This just in, Dept.

From “Education Dive” (as in “deep dive”, “deep understanding” and other ridiculous jargon which unfortunately permeates the edu-world), a summary of a shocking new study:

Less than 10% of math assignments in the middle grades require “high levels of cognitive demand,” and only about a third of tasks expect students to show their thinking when providing their answers, according to a new analysis of more than 1,800 assignments, released today by The Education Trust.

Oh dear! Say it ain’t so.  What kind of high level cognitive demand do you want from a homework assignment?  What’s wrong with practicing procedures or solving word problems that escalate in difficulty–even if they aren’t the “open ended” variety? (Open ended, as in “The area of a rectangle is 24? What are the dimensions of the rectangle?”  Things like that, which supposedly get at “depth of knowledge” rather than the dreaded procedural “plug and chug”, which supposedly never scaffolds to higher difficulty problems.)

And what do they mean by showing their thinking?  A written paragraph? Showing work is not enough, I guess.  Can’t the teachers assess students’ reasoning by asking questions in class, like “Why did you subtract those two numbers? How did you come up with that approach?”  No, students now have “some ‘splainin’ to do!” Assignments that are “answer-focused” to use the jargon of the study, do not allow students to communicate their thinking.

And from the report itself:

Unfortunately, our analysis revealed that although roughly three-fourths of all assignments at least partially aligned to the grade- or course-appropriate math content, they also tended to:

  • Have low cognitive demand
  • Over-emphasize procedural skills and fluency
  • Provide little opportunity for students to communicate their mathematical thinking

And this tendency was often worse in higher poverty schools.

Which concludes with:

This analysis of middle-grades math assignments show that
schools and districts across the country are falling short when it
comes to providing their students with high-quality math tasks
that meet the demands of college- and career-ready standards.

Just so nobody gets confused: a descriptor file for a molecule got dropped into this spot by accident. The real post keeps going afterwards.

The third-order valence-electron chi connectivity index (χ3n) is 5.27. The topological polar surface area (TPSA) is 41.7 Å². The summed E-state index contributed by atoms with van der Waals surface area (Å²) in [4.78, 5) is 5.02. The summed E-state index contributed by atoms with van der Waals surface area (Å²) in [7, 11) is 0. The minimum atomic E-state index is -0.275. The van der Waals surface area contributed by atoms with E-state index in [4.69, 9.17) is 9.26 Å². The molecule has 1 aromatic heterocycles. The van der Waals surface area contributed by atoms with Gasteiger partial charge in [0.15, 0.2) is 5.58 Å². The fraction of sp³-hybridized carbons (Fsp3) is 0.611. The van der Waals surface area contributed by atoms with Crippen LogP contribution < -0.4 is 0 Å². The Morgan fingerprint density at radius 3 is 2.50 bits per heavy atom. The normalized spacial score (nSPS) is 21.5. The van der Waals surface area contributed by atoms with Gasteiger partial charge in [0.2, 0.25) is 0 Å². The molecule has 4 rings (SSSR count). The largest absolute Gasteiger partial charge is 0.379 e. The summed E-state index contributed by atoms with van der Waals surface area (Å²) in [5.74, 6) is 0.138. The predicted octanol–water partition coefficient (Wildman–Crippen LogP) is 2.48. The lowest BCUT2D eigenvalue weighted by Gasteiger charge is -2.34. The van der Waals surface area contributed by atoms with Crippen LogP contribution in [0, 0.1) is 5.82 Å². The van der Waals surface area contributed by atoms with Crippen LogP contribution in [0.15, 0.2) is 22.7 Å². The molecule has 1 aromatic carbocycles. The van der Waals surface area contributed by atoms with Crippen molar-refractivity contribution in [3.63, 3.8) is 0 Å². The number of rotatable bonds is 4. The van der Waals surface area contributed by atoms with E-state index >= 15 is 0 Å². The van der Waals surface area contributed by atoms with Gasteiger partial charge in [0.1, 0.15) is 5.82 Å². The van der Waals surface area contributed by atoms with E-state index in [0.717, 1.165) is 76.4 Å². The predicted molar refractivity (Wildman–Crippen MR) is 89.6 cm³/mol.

The high percentage of aligned assignments demonstrates
that teachers are adjusting from the “mile-wide” philosophy
of previous standards movements and embracing the focused
prioritization of content that the math standards provide. These
high rates of alignment should be celebrated and strengthened.
However, alignment on its own is not enough to meet the high
bar set by rigorous college- and career-ready math standards.

And another “conclusion”:

AS OUR DATA SHOW, WE AS EDUCATORS MUST DO MORE TO PROVIDE STUDENTS WITH QUALITY MATH ASSIGNMENTS THAT PROMOTE COGNITIVE CHALLENGE, BALANCE PROCEDURAL SKILLS AND FLUENCY WITH
CONCEPTUAL UNDERSTANDING, PROVIDE OPPORTUNITIES TO COMMUNICATE
MATHEMATICAL UNDERSTANDING, AND ENGAGE STUDENTS WITH OPPORTUNITIES FOR CHOICE AND RELEVANCE IN THEIR MATH CONTENT.

Wow, it has all the right words doesn’t it?  And how does data show that we need to engage students with “opportunities for choice and relevance in their math content”? It might show that there is not much opportunity for such choice, but does it show that we need to provide such opportunities?  There are teachers (not just me) who will tell you that if students know enough to be able to tackle the problems given, they won’t care if it’s relevant or not.  OK, don’t believe me.

Look, I use a 1962 Dolciani algebra textbook to teach my algebra class. The word problems are plenty challenging for my students, though I’m fairly certain that the authors of said study would find such problems lacking in “real world relevancy” (as if my students care) and low cognitive demand.  Yes, I hear you saying “But they’re not from poverty and they would do well anywhere.”  Really? Got proof of that?

For my 7th grade class, I use JUMP Math, which uses micro-scaffolded approaches, but doesn’t skimp on the conceptual understanding behind the procedures either.  It has been given bad reviews by those who hole math reform ideologies in high regard as being “too procedural”.

Which brings me to one final question. Did the study in question look at how the students are doing on standardized tests?  And, oh yes, what types of approaches are used at Learning Centers, by tutors and by parents at home.  What is it that successful students are doing? Do they explain their work? Spend time on open-ended problems? Are do the stuff that’s held in disdain?  Any data on that anyone?

 

AS OUR DATA SHOW, WE AS EDUCATORS
MUST DO MORE TO PROVIDE STUDENTS
WITH QUALITY MATH ASSIGNMENTS THAT
PROMOTE COGNITIVE CHALLENGE, BALANCE
PROCEDURAL SKILLS AND FLUENCY WITH
CONCEPTUAL UNDERSTANDING, PROVIDE
OPPORTUNITIES TO COMMUNICATE
MATHEMATICAL UNDERSTANDING, AND
ENGAGE STUDENTS WITH OPPORTUNITIES
FOR CHOICE AND RELEVANCE IN THEIR
MATH CONTENT.

11 thoughts on “This just in, Dept.

  1. “For this analysis, we reviewed over 1,800 middle-grades assignments from over 90 math courses from 12 middle schools in six districts across the country …”

    They say nothing about textbooks, but I assume they are used. This could be a problem of teachers just assigning the basic skill sections of the textbook problem sets. I’m looking at my son’s old Glencoe Algebra I textbook and there many levels of questions, from basic skills to “Open Ended” questions just like they propose.

    However, the report says this about one comparison between the emphasis of basic skills (Assignment A) they see versus the “thinking” questions they like (Assignment B).

    “Assignments A and B are both opportunities for students to meet the standards. However, only providing students with problems in Assignment A limits their opportunity to engage in cognitively demanding tasks. …”